|Name of document||Reference to older people||Last updated|
|Clinical management of COVID-19||**62 pg document; several references to older people with specific focus in Chapter 20: Caring for older people with COVID-19||27 May 2020|
|Technical specifications for invasive and non-invasive ventilators for COVID-19||No specific reference to older people||15 Apr 2020|
|Clinical care of severe acute respiratory infections – Tool kit||*200 pg document; some clinical guidelines around older people diagnosis for various respiratory illnesses (COVID-19, influenza etc)||11 Apr 2020|
|Oxygen sources and distribution for COVID-19 treatment centres||No specific reference to older people||4 Apr 2020|
|Severe Acute Respiratory Infections Treatment Centre||*120 pg document; no specific reference of older people||28 Mar 2020|
|Maintaining a safe and adequate blood supply during the pandemic outbreak of coronavirus disease (COVID-19)||No specific reference to older people||20 Mar 2020|
|Operational considerations for case management of COVID-19 in health facility and community||Scenario and strategic priorities|
- Known risk factors for severe COVID-19: age over 60 years, hypertension, diabetes, cardiovascular disease, chronic respiratory disease, immunocompromising conditions.
|18 Mar 2020|
|Home care for patients with COVID-19 presenting with mild symptoms and management of their contacts||Where to manage COVID19 patients|
- In situations where isolation in a health care facility of all cases is not possible, WHO emphasizes the prioritization of those with highest probability of poor outcomes: patients with severe and critical illness and those with mild disease and risk for poor outcome (age >60 years, cases with underlying co-morbidities, e.g., chronic cardiovascular disease, chronic respiratory disease, diabetes, cancer)
Home care for patients with suspected COVID19, mild symptoms
- patients with mild symptoms and without underlying chronic conditions − such as lung or heart disease, renal failure, or immunocompromising conditions that place the patient at increased risk of developing complications − may be cared for at home.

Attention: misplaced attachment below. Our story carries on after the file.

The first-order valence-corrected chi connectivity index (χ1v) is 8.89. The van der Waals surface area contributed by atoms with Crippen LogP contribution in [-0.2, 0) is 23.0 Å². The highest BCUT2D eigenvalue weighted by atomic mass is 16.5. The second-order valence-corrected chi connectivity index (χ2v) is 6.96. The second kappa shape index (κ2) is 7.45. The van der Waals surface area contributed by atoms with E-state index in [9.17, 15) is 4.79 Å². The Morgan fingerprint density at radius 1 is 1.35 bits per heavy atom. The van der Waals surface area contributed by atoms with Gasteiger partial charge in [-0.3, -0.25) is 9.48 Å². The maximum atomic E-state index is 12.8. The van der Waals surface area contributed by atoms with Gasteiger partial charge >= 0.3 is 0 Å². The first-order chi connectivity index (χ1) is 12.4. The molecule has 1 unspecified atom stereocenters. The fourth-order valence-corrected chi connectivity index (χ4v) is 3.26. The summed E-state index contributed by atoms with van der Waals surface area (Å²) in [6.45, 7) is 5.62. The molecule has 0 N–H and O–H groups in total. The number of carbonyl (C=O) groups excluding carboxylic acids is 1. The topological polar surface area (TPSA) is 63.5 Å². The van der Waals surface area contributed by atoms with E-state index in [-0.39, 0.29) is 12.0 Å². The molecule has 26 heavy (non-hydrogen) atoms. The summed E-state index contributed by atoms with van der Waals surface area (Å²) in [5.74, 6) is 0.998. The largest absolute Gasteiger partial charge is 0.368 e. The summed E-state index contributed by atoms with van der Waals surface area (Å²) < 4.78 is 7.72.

- a trained HCW should conduct an assessment to verify whether the residential setting is suitable for providing care
- a communication link with health care provider or public health personnel, or both, should be established for the duration of the home care period – that is, until the patient’s symptoms have completely resolved
- Patients and household members should be educated about personal hygiene, basic IPC measures, and how to care as safely as possible for the person suspected of having COVID19 to prevent the infection from spreading to household contacts
|17 Mar 2020|
|Informal consultation on prioritization of candidate therapeutic agents for use in novel coronavirus 2019 infection||No specific reference to older people||24 Jan 2020|
|Clinical management of severe acute respiratory infection when novel coronavirus (nCoV) infection is suspected||Background|
- Older age and co-morbid disease have been reported as risk factors for death, and recent multivariable analysis confirmed older age, higher SOFA score and d-dimer > 1 µg/L on admission were associated with higher mortality.
Caring for older persons with COVID-19
- older people are at highest risk for fatality and one of the most vulnerable populations. It is important to recognize that older people have the same rights as others to receive high-quality health care including intensive care. Refer to ICOPE
- For older people with probable or suspected COVID-19, provide person-centred assessment, including not only conventional history taking, but a thorough understanding of the person’s life, values, priorities and preferences for health management.
- Ensure multidisciplinary collaboration among physicians, nurses, pharmacists, other health care professionals in the decision-making process to address multimorbidity and functional decline.
- Remark 1: Physiological changes with age lead to declines in intrinsic capacity such as malnutrition, cognitive decline, depressive symptoms, and those conditions should be managed comprehensively.
- Early detection of inappropriate medication prescriptions is recommended to prevent adverse drug events and drug interactions for those being treated with COVID-19.
- Remark 2: Older people are at greater risk of polypharmacy, due to newly prescribed medications, inadequate medication reconciliation and a lack of care coordination which increases the risk of negative health consequences.
- Involve caregivers and family members in decision-making and goal-setting throughout the management of COVID-19.
|12 Jan 2020|
|Recommendations: Prehospital Emergency Medical Services (EMS) COVID-19||Geriatric considerations|
- Elderly populations often have special needs which could affect COVID-19 pre-hospital protocol. Potential needs may include:
• Hearing deficits – patients with partial or complete hearing loss may require a provider to be in close proximity in order to communicate. This would preclude a provider from maintaining adequate distance precautions.
• Neurological or mobility disorders (e.g. Parkinson’s, hand tremors, strokes) - patients may have difficulty applying masks to their own faces, accessing the ambulance or complying with provider requests.
• Cognitive impairment (e.g. dementia, Alzheimer’s Disease) - patients may have difficulty providing reliable and accurate information regarding exposure. If caregiver is present, providers may consider including them in the assessment.
• Co-morbidity - patients may have multiple health concerns that need to be addressed during transport in conjunction with COVID-19 signs and symptoms.
|Use of chest imaging in COVID-19. A rapid advice guide||No specific reference to older people|